In view of the above, retrofitting needs to be promoted and made mandatory to make existing buildings green, sustainable and least consumers of energy and resources. Considering the large constructed buildings and 700-9000 million sqm of new built space to be added annually in the urban India, local/state authorities need to prepare a roadmap for each city and define the detailed agenda and guidelines to make both existing/new buildings, green and energy efficient, using the process of retrofitting.
Making retrofitting integral part of study curricula
Retrofitting as an options to improve the operational efficiency and making the built environment sustainable, does not find much favour with academic institutions teaching designing, construction, and management of the built environment, and therefore remains marginalized. This leads to professionals graduating with low competency and understanding of the process and the advantages of retrofitting. Considering the important role of the technology, it will be important that retrofitting be made and taught as an integral part of the curricula as a separate and dedicated subject of study of the profession for promoting deeper understanding of the process and technique.
Skilling Manpower in Retrofitting
A major roadblock in promoting retrofitting as a methodology and a construction practice is the non-availability of adequate number of professionally skilled manpower in the construction sector. It is therefore vital that opportunities for training and skilling manpower in the art and science of retrofitting are created at the state/regional/local level in order to produce a large number of professionally trained and competent manpower, keeping in view the immense potential and demand for making existing buildings energy efficient and sustainable.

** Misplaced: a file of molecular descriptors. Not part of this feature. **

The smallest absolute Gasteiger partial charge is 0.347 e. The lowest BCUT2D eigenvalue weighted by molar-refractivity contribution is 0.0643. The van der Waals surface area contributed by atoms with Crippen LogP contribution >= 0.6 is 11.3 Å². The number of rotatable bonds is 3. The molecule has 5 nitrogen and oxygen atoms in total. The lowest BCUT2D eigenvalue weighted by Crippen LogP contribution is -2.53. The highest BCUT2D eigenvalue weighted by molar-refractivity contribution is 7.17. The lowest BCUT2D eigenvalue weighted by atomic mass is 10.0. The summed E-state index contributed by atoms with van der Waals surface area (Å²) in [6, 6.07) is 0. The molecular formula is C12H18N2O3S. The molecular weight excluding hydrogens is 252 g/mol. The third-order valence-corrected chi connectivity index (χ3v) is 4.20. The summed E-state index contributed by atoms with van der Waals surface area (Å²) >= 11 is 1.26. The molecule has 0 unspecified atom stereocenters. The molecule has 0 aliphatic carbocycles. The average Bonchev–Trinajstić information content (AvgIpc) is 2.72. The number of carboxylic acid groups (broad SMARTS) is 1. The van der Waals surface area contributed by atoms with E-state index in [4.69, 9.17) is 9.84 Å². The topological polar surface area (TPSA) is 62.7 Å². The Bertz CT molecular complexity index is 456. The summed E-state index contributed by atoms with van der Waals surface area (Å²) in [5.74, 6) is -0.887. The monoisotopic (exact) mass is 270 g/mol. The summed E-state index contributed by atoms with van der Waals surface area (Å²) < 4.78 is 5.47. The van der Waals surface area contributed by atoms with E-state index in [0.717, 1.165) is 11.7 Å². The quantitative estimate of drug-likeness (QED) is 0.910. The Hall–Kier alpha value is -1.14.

Considering the numerous advantages that retrofitting holds and the opportunities for employment it can generate, and the value additions it can make in the construction sector, it will be prudent on the part of all Academic Institutions teaching Architecture, Engineering, Construction, and Management; the Development Authorities, Housing Boards, Improvement Trusts; Associations of Developers, Promoters and Builders, NARDCO; Parastatal Agencies, and Urban Local Bodies to come forward, provide resources and create facilities and promote research in the area of retrofitting of buildings to make them safe and sustainable.
Even when the Government has launched the Housing for All scheme to provide ‘pucca’ houses to all Indian nationals having no permanent abode, it will be prudent on the part of the government to include retrofitting as integral part of the PMAY so that buildings constructed remain relevant and do not become obsolete in the fast changing physical and economic scenario.